Resident launches campaign in aid of epilepsy

March 20, 2013   ·   0 Comments


By Mark Pavilons
Whitney Goulstone is full of life and energy. It’s almost as if she’s holding back an avalanche of joy behind her smile.
But that’s something relatively new for the Kettleby resident.
Whitney got her life back and that’s a claim few can make. Her life changed, literally over night, after a challenging and rare surgical procedure that virtually removed the cause of her epileptic seizures.
Today, the mother of two young children has plenty of hugs to go around. And being part of her children’s lives on a daily basis is all she really needs.
Just a couple of years ago, Whitney was bed-ridden waiting for her new lease on life. Suffering from chronic epileptic seizures for all of her adult life, she hit rock bottom, literally. Going against the odds, Whitney and her husband Richard opted for the delicate surgery, performed only a handful of times.
Fortunately for the Goulstones, the days are much brighter now.
Whitney’s ordeal has not only changed her physically, but also in the way she looks at life. Something as simple as spending family time with Andrew, 5, and Lillian, 3, fills her with joy. For her, seizing the day is not just a catch phrase, it’s the real deal. Time is precious and there’s no time like the present. Reading bed-time stories and checking under the bed for monsters actually brighten her evenings.
Whitney no longer waits for the next seizure.
But, there was a time when seizures were part of her daily routine that prevented her from accomplishing many simple tasks.
She wore a helmet when out in public and as her seizures worsened, was confined to a wheelchair and then bed-ridden.
Her epileptic seizures originated from the right perietal lobe of the brain, which, unfortunately for Whitney, is not only uncommon, but presented medical challenges. There is an abundance of studies and evidence regarding temporal lobe-based epilepsy but only anecdotal information on Whitney’s condition.
Whitney underwent a craniotomy to insert a grid and electrodes into her brain to monitor the pattern of her seizures. That was in the fall of 2010. Once enough data was collected, the surgical team was ready get to work. Whitney had a lesion of mostly scar tissue, the size of a tangerine, interfering with normal brian function. While the lesion was large, the surgeon removed it bit by bit, being careful not to damage any surrounding tissue.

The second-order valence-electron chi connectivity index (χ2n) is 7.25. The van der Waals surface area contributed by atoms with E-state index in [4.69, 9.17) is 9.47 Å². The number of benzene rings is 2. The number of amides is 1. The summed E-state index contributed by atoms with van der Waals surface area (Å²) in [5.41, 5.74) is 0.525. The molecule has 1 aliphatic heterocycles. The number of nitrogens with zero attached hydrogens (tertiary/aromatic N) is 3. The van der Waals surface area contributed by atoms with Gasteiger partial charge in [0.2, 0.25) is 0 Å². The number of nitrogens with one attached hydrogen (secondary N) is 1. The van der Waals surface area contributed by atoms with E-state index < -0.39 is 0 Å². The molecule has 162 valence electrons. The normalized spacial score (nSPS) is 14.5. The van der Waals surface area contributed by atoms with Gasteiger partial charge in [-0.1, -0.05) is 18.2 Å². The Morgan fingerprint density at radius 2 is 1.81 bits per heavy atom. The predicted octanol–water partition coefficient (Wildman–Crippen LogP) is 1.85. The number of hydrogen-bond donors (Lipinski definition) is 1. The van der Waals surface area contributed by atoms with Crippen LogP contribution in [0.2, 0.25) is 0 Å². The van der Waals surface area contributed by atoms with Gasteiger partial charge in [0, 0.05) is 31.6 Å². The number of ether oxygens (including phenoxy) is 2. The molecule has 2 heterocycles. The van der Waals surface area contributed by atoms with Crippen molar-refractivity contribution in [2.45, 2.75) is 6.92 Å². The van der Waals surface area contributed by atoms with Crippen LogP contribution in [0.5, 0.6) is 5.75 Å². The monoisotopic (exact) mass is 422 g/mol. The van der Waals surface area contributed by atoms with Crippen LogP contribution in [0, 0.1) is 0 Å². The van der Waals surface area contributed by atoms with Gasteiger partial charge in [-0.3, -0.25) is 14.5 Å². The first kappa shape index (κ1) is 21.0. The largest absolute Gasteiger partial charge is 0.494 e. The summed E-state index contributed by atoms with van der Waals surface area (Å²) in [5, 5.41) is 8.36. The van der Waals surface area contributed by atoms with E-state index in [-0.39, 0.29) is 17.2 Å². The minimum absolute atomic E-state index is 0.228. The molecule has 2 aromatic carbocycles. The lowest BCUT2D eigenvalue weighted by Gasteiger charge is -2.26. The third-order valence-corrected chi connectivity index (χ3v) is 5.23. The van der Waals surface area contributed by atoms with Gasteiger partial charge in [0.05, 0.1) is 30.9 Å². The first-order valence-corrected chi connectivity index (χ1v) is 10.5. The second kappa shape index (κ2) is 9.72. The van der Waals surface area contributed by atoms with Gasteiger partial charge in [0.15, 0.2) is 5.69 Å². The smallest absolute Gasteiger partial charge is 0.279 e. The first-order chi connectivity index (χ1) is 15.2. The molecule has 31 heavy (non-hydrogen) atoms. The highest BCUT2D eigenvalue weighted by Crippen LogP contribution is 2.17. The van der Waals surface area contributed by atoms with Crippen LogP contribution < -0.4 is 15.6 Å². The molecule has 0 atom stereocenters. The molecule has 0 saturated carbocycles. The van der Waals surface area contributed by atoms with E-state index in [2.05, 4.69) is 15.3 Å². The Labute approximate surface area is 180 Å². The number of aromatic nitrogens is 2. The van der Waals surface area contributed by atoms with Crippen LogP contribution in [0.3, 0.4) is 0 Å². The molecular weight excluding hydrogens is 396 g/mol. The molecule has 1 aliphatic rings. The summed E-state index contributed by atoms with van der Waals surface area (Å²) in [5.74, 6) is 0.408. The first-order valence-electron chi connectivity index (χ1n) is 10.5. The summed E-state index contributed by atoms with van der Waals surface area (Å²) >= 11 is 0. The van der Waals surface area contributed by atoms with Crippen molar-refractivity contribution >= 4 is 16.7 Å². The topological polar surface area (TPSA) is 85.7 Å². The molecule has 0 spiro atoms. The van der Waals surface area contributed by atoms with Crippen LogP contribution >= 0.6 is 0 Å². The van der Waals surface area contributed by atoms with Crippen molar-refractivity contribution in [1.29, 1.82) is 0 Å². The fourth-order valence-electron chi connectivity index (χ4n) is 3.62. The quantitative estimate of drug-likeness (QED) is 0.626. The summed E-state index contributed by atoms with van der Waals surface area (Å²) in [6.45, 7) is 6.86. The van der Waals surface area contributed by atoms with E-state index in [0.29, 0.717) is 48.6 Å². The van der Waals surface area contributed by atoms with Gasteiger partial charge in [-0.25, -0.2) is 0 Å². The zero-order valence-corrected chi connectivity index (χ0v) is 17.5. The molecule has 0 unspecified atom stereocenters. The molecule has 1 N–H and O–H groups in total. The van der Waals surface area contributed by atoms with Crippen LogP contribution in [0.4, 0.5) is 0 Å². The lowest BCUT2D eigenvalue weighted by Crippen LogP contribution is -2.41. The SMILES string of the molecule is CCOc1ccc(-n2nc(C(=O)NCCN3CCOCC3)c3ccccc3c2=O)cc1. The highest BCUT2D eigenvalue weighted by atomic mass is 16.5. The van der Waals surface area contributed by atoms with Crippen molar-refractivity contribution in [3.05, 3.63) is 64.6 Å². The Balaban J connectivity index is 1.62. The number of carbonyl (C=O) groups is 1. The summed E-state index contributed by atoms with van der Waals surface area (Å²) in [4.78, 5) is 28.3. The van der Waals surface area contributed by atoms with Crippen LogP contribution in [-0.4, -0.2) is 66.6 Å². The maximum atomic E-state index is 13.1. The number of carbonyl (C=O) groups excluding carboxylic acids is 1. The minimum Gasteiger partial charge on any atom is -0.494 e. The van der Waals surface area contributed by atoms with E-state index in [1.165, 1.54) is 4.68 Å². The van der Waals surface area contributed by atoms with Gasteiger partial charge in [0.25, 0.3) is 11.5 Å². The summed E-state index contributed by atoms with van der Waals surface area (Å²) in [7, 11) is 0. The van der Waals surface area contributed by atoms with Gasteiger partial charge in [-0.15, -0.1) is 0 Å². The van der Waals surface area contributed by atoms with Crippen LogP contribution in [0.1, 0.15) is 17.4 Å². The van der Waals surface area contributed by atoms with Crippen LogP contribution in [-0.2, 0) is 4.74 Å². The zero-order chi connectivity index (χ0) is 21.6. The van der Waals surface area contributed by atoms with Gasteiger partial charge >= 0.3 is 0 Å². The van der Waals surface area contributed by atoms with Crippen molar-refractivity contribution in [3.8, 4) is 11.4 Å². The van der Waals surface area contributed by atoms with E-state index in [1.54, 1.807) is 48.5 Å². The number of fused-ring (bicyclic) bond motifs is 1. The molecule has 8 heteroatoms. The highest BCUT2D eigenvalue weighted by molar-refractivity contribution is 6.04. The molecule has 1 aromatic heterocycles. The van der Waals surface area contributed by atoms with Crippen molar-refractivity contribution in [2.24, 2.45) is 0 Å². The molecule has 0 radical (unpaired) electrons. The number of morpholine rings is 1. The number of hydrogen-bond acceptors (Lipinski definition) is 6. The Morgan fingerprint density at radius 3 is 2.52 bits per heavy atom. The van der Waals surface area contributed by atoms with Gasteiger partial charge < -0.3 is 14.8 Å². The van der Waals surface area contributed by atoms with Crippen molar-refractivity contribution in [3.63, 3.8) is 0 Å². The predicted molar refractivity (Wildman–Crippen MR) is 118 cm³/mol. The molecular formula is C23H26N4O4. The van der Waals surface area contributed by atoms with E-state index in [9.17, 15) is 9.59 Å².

Given the intricacies of her case, there was a risk she could lose her vision or be partially or totally paralyzed.
For Whitney is was “blind faith,” and she literally placed her life in the hands of skilled neurosurgeon, Dr. Taufik Valiante.
While physicians don’t like to use the term “miracle,” Whitney was just that.
Since the November 2010 surgery, Whitney’s life has never been the same – thankfully.
“I got my life back,” she said. One of the first things she did was walk alone, unaided, on a busy downtown Toronto street to meet a friend for coffee. She remembers feeling free and liberated. She also remembers cooking meals and going apple picking with the family as simple pleasures that were once beyond her grasp.
Whitney has definitely been challenged. There’s no denying that and there’s no point in burying the bad memories. They’re part of who she is.
Now, she’s a bit of a crusader and has taken up the cause of helping to spread awareness and raise funds for epilepsy programs. She admits she has a “real need to give back.”
She just launched Whitney’s Wish, a campaign aimed at helping to raise $5 million for the Epilepsy Monitoring Unit (EMU) at Toronto Western Hospital’s Krembil Neuroscience Centre.
While Canada is a world-leader in epilepsy treatment and surgery, there aren’t enough funds to help everyone. There’s an estimated waiting list of 18 months to two years for beds at Western’s EMU alone. Whitney’s Wish hopes to double, even triple, the number of beds made available to patients.
It’s estimated epilepsy affects one in 100 people and is one of the most prevalent neurological disorders. Some 300,000 Canadians suffer from the disorder.
Every penny counts and Whitney is extending a challenge to everyone to contribute. If they reach their goal, “this can change the lives of so many people,” she said.
She wishes a Canadian celebrity would step forward to help spread awareness and offer a “face” to the cause.
There’s still a stigma surrounding epilepsy. “It can and should be talked about,” Whitney observed, adding “I have nothing to be ashamed of.”
She’s sending out the call for an athlete or just one famous person in Canada to step forward.
In the absence of celebrity umph, Whitney is more than happy to lead the charge.
An eight-minute video that chronicles Whitney’s journey is posted on YouTube –
This video has made the rounds, and has even become part of the curriculum at several U.S. and UK schools.
For more on Western’s EMU and Whitney’s campaign, visit You can find out more on the topic by visiting
She’s more than happy to answer any questions you may have. You can contact her directly at
March is Epilepsy Awareness Month, and a time to rally support for this “silent disorder.” March 26 is “Purple Day,” when people in countries around the world are invited to wear purple and host events in support of epilepsy awareness.
For people like Whitney Goulstone, every day is purple.



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